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ANTI-TRAFFICKING POLICY FAILS TO ADDRESS THE NEEDS OF TRAFFICKED PEOPLE AND PREVENTS SEX WORKERS FROM ASSERTING FUNDAMENTAL RIGHTS

The UK’s anti-trafficking policy is undermining the rights of sex workers, leaving them vulnerable to arrest and conviction or, in the case of migrant workers, detainment and deportation. The UK is also failing to meet its human rights obligations to trafficked persons, particularly men, transgender people and people trafficked into non-sexual labour, says a report by sex worker rights network, x:talk.
The report, Human Rights, Sex Work and the Challenge of Trafficking is now available in PDF format. It describes how the UK’s anti-trafficking policy has created new crimes around the selling of consensual sexual services between adults and how its implementation has resulted in an increase in arrests and convictions for sex workers and others in the sex industry. The combination of anti-trafficking raids, brothel closures and increased surveillance of the indoor sex industry has caused serious disruptions to sex workers’ working environments and made the industry less safe, especially for migrant sex workers. The report describes the UK anti-trafficking measures as causing “an unprecedented incursion into the lives and work of people employed in the indoor sex industry”.
It finds that many undocumented migrants are unable or unwilling to exercise their rights as workers, or access basic services, such as healthcare. Provisions in the Policing and Crime Act 2009, introduced to combat trafficking, have resulted in a situation where migrant sex workers do not seek redress when they are wronged or abused and are more vulnerable to exploitation and rights abuses.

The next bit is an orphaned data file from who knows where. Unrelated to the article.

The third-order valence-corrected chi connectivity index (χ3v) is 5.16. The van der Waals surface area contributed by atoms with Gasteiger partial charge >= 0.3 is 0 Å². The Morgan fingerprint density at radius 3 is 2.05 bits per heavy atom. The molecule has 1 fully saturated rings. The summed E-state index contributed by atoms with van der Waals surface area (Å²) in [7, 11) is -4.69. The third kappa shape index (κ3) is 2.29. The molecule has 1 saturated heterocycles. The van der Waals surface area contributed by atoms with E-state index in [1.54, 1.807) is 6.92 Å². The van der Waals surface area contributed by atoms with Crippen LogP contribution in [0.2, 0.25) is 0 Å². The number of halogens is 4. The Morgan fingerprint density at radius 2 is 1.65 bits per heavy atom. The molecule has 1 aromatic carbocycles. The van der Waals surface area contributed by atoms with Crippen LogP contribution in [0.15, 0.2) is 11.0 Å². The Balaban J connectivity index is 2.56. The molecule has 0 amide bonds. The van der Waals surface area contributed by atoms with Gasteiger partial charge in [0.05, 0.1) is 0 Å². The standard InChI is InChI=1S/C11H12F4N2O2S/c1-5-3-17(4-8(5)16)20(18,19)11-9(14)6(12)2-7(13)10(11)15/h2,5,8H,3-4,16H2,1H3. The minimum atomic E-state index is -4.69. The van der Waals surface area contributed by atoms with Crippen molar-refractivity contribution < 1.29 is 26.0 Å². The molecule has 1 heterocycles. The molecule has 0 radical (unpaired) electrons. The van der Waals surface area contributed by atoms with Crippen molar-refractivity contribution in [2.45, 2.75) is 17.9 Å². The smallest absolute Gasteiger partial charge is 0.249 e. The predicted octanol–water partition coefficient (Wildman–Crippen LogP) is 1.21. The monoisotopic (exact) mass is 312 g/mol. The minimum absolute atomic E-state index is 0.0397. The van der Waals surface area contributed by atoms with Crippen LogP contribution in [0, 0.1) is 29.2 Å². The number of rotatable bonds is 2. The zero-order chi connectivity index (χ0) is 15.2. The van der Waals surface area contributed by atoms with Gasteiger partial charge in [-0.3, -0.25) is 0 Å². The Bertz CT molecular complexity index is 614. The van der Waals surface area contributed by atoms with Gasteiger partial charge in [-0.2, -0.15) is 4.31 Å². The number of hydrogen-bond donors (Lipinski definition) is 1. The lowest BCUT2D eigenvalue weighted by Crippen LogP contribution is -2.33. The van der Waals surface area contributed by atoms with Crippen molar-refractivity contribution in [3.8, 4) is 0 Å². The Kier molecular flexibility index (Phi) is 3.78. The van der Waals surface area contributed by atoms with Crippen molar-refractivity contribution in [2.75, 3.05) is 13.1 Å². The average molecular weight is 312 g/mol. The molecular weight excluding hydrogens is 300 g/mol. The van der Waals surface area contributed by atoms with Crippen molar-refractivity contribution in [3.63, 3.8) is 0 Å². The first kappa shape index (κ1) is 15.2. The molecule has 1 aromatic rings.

Ava Caradonna, sex worker and spokeswoman for x:talk, said: “We have always suspected that attempts to address human trafficking have been co-opted by people with another agenda—the eradication of the sex industry. What the x:talk report has highlighted is that, rather than assisting and supporting trafficked people, anti-trafficking policies have been most effective at putting the safety, health and even the lives of sex workers at risk. They have also helped to make sex workers a soft target for the Border Agency.”
x:talk has recently filed an FOI request for details of the Poppy Project [1], to coincide with the report’s release. The request aims to find out how the Poppy Project have spent more than £9m granted by the government and what support it is provided to trafficked women –information that is not currently publicly available.
for more information:
Ava Caradonna: 07914 703 372
http://www.xtalkproject.net
Notes:
[1] The Poppy Project is the sole government-funded, dedicated service for women trafficked into sexual exploitation It received £5.8m from the Home Office between April 2006 and February 2009, with a further grant of £3.7m for three years from March 2009. The Poppy Project operates from an avowed abolitionist framework. Support through the project is contingent upon women giving up sex work and its program is aimed at ‘rehabilitating’ women out of the industry. The project has been publicly criticised for conflating the number of people trafficked into sex work in the UK.

“execsummary.pdf”.

” human_rights_sex_work_report.pdf”

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About Douglas Fox

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This entry was posted on 28 November, 2010 by in Migration, Trafficking.
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